History of the massive 28.4-liter 4-cylinder flamethrower engine in the Fiat S76 | Taza Khabre

Key findings

  • The Fiat S76 has a powerful 28.4-liter 4-cylinder engine, making it the largest ever installed in a car.
  • The car was built in 1910-1911 in an attempt to break the world record for the fastest car.
  • The history and origins of many parts of the car, including the engine, remain a mystery, prompting skepticism and speculation.


World classic cars can be full of mystery and uncertainty. Although automakers have continued to improve their cataloging of their cars’ history since World War II, mystery still prevails even in the modern era.

But it’s a different story if you trace the history of the land speed record car from the Edwardian era to the First World War. Built between 1910 and 1911 Fiat The S76 was the young Italian automaker’s attempt to wrest the world’s fastest car title from the 126 mph 21.5-liter Blitzen Benz. With only two models ever produced, the S76 is a rarity, but the stories of what happened to both models are still shrouded in mystery.

Vintage car enthusiast Duncan Pittaway spent ten years on restoration and reworking sports car, which can now be regularly seen at motor shows and the Goodwood Festival of Speed. However, skepticism about the whole process still rages online and on forums, and the provenance of most of the S76’s original parts and its massive 28.4L 4-cylinder engine remains murky at best.


Fiat’s 28.4 liter 4-cylinder engine is the largest ever fitted to a car

Specifications of the 1911 Fiat S76 “Beast of Turin”.

Engine

28.4-liter atmospheric inline four-cylinder engine

Transmission

Front engine, rear drive

Method of transmission

4-speed mechanics with a two-chain drive

power

300 hp

A turning point

Over 922 lb-ft (no exact figure)

weight

3748 lbs

The highest speed

132.27+ mph

(figures provided YouTube @ Goodwood Road & Racing/YouTube @ Stefan Marjoram/slashgear)

Before the dual overhead cam engine was invented in the mid-1910s, automakers took a much more rigid approach when it came to generating horsepower. The phrase “there’s no substitute for displacement” has never been more true when Fiat engineers created an engine with a whopping 28.4 liters (or 1,733 cubic inches) of displacement with just four cylinders.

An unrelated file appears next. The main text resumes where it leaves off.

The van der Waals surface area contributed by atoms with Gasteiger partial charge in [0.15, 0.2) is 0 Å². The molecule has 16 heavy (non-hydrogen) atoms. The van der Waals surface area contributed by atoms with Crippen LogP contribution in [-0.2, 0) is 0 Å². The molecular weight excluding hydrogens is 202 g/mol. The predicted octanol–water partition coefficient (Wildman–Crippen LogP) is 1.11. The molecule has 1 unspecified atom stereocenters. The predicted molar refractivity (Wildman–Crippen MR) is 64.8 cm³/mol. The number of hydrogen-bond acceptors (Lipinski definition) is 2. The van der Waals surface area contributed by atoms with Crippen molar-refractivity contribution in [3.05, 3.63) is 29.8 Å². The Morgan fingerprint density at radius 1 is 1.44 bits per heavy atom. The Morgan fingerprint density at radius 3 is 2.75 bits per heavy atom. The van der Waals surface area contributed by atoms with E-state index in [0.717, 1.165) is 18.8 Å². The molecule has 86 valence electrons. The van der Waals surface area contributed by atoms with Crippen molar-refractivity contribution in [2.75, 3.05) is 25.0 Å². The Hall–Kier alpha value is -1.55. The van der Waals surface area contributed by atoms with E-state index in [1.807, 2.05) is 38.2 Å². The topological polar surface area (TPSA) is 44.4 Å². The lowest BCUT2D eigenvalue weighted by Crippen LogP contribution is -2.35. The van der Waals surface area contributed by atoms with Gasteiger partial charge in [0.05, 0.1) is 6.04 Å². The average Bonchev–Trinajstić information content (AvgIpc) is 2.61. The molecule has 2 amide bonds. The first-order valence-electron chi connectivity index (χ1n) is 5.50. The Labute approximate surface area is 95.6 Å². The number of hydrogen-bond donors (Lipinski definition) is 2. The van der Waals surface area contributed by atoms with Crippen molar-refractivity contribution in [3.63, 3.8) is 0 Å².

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The result is an output power of about 300 hp. This may not seem like much, but remember that this was in 1910. The engine is said to produce more torque than the Bugatti Veyron (922 lb-ft), with the fastest laps claiming the S76 to produce around 2,000 lb-ft of torquealthough the exact figure has not yet been confirmed.

A 4-speed dual-chain drive transmission directs power to the rear wheels, while a 90-disc clutch helps set the gears into place with a column-mounted shifter. Rather confusingly, the S76 has no front brakes, only the rear axles have rudimentary drums. The beast from Turin also weighs in at a rather hefty 3,748 pounds and has solid axles and leaf-spring suspension.

Fiat and the Russian prince set speed records

Fiat’s speed record ambitions

  • After seeing the positive press for the Blitzen Benz’s top speed records in 1908, Fiat followed suit and began developing the S76
  • Fiat installed the largest engine in a production car, a 28.4-liter inline four, to produce as much power as possible, only 2 examples
  • Completed in 1911, Fiat sent the car to various venues to try to beat Benz’s record, and most of those who drove it called it out of control
  • As engine technology moved to smaller, lighter twin-cam engines in 1912, Fiat retired the car in late 1911.
  • Russian Prince Boris Sukhanov bought one from Fiat and recruited a few racers to try to pick up where Fiat left off
  • Belgian pilot Arthur Duray set an unofficial top speed record of 132.27 mph in 1913, but was unable to complete the return leg to make it official

In a talk about the history of the S76 at Brooklands Museum, Duncan Pittaway tells the story of the early French Grand Prix and the dominance of the domestic French brands from 1905 to 1907. After the French automakers were ousted by Mercedes’ victory in the 1908 race, the event was canceled for the next three years. Lacking a Grand Prix, Benz (at the time separate from Mercedes) decided to build the fastest car in the world to demonstrate its engineering superiority.